Beta Distribution has withdrawn from talks to buy rival Entatech, the distributor today confirmed.
In a statement to CRN, Beta confirmed that it had been in "detailed talks" with Entatech and its advisors about acquiring certain assets of the company, "but has decided not to pursue their interest".
"Although we have been in discussions for some time, information obtained during detailed due diligence meant we were unable to continue," Beta managing director Steve Soper stated.
"It is disappointing because this is an industry sector that we are extremely interested in and are looking to develop."
On Friday afternoon, multiple sources told CRN that Beta was closing in on inking a pre-pack deal to buy Entatech, which has been widely marketing itself in recent weeks - reportedly for £1 - as it looks for a larger trade backer to assuage its deepening credit woes.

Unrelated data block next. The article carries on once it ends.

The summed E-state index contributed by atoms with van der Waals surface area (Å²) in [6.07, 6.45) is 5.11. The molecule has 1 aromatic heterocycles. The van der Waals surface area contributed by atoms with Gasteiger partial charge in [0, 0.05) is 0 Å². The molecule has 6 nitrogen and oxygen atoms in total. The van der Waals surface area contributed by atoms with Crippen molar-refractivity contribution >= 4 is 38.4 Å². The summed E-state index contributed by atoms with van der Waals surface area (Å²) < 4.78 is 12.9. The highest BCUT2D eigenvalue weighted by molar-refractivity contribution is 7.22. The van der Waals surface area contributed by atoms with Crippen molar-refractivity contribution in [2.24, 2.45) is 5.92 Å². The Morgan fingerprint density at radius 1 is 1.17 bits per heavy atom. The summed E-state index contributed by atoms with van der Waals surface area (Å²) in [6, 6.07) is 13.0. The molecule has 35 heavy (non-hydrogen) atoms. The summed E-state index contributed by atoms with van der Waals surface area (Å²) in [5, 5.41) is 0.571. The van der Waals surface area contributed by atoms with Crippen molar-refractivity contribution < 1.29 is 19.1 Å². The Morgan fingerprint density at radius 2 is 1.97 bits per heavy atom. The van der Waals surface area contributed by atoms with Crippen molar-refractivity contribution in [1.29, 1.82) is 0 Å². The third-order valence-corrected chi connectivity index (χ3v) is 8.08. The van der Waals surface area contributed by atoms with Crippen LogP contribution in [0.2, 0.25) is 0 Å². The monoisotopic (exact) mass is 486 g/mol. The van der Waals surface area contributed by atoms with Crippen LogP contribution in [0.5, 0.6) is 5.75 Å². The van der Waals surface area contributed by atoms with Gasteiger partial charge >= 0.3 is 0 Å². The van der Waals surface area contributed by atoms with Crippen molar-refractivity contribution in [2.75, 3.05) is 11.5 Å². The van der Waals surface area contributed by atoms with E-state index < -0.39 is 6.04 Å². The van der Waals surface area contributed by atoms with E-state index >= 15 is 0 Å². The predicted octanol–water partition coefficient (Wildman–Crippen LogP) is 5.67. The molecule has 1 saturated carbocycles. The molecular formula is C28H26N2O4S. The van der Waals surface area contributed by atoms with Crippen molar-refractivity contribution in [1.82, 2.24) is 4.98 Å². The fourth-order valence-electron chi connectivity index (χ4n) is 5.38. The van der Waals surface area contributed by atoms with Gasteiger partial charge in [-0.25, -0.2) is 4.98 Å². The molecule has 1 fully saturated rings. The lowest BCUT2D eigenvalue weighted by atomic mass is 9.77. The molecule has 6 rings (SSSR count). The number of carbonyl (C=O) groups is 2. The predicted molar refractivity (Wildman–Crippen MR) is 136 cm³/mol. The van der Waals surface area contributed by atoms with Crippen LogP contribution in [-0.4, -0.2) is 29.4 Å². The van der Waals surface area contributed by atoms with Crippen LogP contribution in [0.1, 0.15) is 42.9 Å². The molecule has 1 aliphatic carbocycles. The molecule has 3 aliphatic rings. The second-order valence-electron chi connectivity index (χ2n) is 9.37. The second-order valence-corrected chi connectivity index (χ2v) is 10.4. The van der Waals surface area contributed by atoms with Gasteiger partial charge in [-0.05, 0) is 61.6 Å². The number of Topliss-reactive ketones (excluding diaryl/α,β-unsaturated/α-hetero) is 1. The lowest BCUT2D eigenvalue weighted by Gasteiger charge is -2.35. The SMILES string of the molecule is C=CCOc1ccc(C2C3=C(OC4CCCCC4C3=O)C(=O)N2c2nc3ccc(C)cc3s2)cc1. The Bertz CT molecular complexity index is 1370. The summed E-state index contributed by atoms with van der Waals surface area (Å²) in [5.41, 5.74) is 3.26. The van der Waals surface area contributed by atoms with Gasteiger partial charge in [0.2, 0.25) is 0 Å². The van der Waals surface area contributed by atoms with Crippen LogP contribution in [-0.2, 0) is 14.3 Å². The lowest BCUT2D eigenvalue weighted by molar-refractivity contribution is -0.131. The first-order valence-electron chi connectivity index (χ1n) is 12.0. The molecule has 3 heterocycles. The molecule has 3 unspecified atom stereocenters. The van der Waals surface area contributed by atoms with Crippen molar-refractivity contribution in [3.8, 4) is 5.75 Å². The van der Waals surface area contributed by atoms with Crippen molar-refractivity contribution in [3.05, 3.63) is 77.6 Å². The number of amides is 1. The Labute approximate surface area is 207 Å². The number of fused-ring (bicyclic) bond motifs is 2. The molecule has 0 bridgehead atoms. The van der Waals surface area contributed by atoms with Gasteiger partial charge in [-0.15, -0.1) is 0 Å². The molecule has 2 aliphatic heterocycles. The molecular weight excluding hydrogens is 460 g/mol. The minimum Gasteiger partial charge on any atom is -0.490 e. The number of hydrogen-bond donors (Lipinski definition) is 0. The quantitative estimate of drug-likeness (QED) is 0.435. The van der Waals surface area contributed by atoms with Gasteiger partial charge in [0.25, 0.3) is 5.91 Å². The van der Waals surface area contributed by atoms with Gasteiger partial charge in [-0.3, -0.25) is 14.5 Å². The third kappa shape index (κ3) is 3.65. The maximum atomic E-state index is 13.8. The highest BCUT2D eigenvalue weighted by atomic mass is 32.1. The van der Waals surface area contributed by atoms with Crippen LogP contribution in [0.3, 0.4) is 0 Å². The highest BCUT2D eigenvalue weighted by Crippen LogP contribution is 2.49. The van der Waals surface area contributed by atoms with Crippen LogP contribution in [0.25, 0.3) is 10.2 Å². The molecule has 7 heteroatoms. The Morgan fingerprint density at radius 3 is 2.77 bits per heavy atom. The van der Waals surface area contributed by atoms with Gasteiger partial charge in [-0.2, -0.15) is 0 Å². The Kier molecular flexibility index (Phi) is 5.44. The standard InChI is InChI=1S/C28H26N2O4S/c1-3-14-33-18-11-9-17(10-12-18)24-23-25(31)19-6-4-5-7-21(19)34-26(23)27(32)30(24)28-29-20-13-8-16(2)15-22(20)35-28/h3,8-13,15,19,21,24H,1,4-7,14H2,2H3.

Struggling Entatech was given a reprieve last March when new management there agreed a deal with HMRC over its legacy VAT issues, something many onlookers thought improbable. But the loss of its key Fujitsu contract last summer, coupled with tightening credit supply, forced the distributor to look for a buyer. The search intensified at the end of April when its banking backers, RBS, moved to take a closer stranglehold on the company.
By Friday evening, rumours were surfacing that Soper and his team had walked away from signing a contract at the eleventh hour - although at the time sources weren't sure if this was merely brinkmanship.
Soper said that Beta would still deviate from its organic five-year growth plan "if the right opportunity came along".
"We will look to buy a company that can contribute to our business, that may have expertise that we currently don't have," he said. "Entatech fitted the bill, with experienced people, important supplier relationships and a well-established customer base but in the end, it wasn't to be."
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